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2015 Miracle: Rescuing More Than 100 North Korean Refugees!
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Date :
2016-02-22 11:28:47
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2015 Miracle: Rescuing More Than 100 North Korean Refugees!

Translated by Cait Cronin, NKHR Intern

 

In January 2014, the title of our newsletter was ‘2013 Miracle: Saving 50 North Korean Defectors’; the title in 2015 was ‘Continued Miracle: The Rescue of 50 North Korean Defectors.’ When it was declared at 2015’s general meeting that 100 North Koreans would likely be rescued, we again hoped to express a ‘miracle’ in January 2016. Including the three North Korean refugees who arrived to safety on the night of December 31, in 2015 we were able to rescue 112 North Koreans last year to make that miracle a reality.

 

The minimum cost of saving one North Korean refugee is 2,000,000won (over USD $1,600), and hiding places must also be arranged. Naturally, this cost is more expensive in locations where escape is difficult. If caught by the police, for instance, more fines are imposed, and rescuing 100 people requires having more than at least 250,000,000won (USD $208,000).

 

From the beginning of the year there were also times when, flooded by requests for help from North Korean refugees, we were overwhelmed by fundraising and wanted to give up. However, didn’t we say we had to try our best to help in some way! Last May in Vancouver, we invited Superman and Sungju Lee, who shares a close confidence with both the director of the National Unification Advisory Council and its Executive Director Duyeol Kim, to Canada; he opened a path in Korean society for fundraising activities to save North Korean refugees, and so far those donations have exceeded 100,000,000won (over USD $83,000). In June, we were able to raise almost 20,000,000won (over USD $16,5000) through a race campaign run by NKHR’s Rescue Team volunteer group; and we also received contributions from Korean churches in Vienna, Austria; Germany; and the U.S. Of course, we are both very grateful for and thrilled by the wonderful support we received from many people here in Korea as well.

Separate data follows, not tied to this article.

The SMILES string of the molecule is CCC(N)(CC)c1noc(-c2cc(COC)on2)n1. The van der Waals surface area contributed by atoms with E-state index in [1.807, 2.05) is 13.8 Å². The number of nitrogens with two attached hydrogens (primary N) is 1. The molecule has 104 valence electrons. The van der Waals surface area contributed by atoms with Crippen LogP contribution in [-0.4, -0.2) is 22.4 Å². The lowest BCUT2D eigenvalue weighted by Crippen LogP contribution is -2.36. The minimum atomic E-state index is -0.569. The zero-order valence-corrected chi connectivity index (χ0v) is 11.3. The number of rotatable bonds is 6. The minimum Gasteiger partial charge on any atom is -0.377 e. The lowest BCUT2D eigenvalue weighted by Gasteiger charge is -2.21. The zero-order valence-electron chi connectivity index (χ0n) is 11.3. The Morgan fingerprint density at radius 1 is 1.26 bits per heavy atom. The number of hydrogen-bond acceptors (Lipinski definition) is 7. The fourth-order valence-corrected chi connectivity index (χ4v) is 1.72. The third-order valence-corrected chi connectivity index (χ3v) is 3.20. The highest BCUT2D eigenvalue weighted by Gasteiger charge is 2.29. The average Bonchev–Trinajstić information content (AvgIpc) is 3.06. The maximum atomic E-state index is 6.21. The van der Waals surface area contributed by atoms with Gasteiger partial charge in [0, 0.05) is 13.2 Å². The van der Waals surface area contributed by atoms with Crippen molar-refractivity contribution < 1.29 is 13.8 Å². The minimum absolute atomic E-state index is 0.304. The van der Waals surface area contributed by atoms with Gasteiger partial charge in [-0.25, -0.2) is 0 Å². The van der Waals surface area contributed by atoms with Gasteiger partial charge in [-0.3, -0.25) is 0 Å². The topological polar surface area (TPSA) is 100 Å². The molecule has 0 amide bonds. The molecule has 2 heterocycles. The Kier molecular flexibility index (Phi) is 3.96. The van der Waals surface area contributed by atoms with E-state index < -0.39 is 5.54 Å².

On December 24, six North Korean refugees sent an emergency letter requesting rescue, and, splitting into two groups, set off for the south without rest. One group crossed the border first but sent word that another family of three only arrived to safety on midnight of the 31st, after hiding to repeat their original crossing attempt when strict guards at another borderline were too strict. The family said that in November they (a man with two daughters and his younger sibling’s family of 3) had lost their eldest daughter, sibling, and the sibling’s youngest daughter when crossing a river to escape the police; the river was thinly clouded with ice cold enough to make one’s heart stop. In this way, North Korean refugees are losing their families, skirting the line between life and death even today while crossing the river for freedom. Their dreams are to escape tyranny; to prepare warm meals for their mothers; to be able to run and meet when they miss each other; to raise a comfortable family; to not allow their children to starve. These are regular people who don’t want their offspring to suffer their same hardships.

 

In 2015 the miracle of 112 North Korean rescues took place: 8 refugees were saved in January; 2 in February; 16 in March; 12 in April; 5 in May; 8 in June; 15 in July; 18 in August; 7 in September; 13 in October; and 7 in December, for a total of 23 children, 7 youths, 66 women and 16 men. They make us realize anew the plain truth that miracles do not suddenly occur; rather, they take place when people of one mind come together and gather their effort to try their best. As we hope for the miracle of being able to save even more North Korean refugees in 2016, it was a challenging fundraising year, and we write this moving message received from one of our supporters:

 

“You worked hard even during difficult times. You are true angels. We love and respect you.”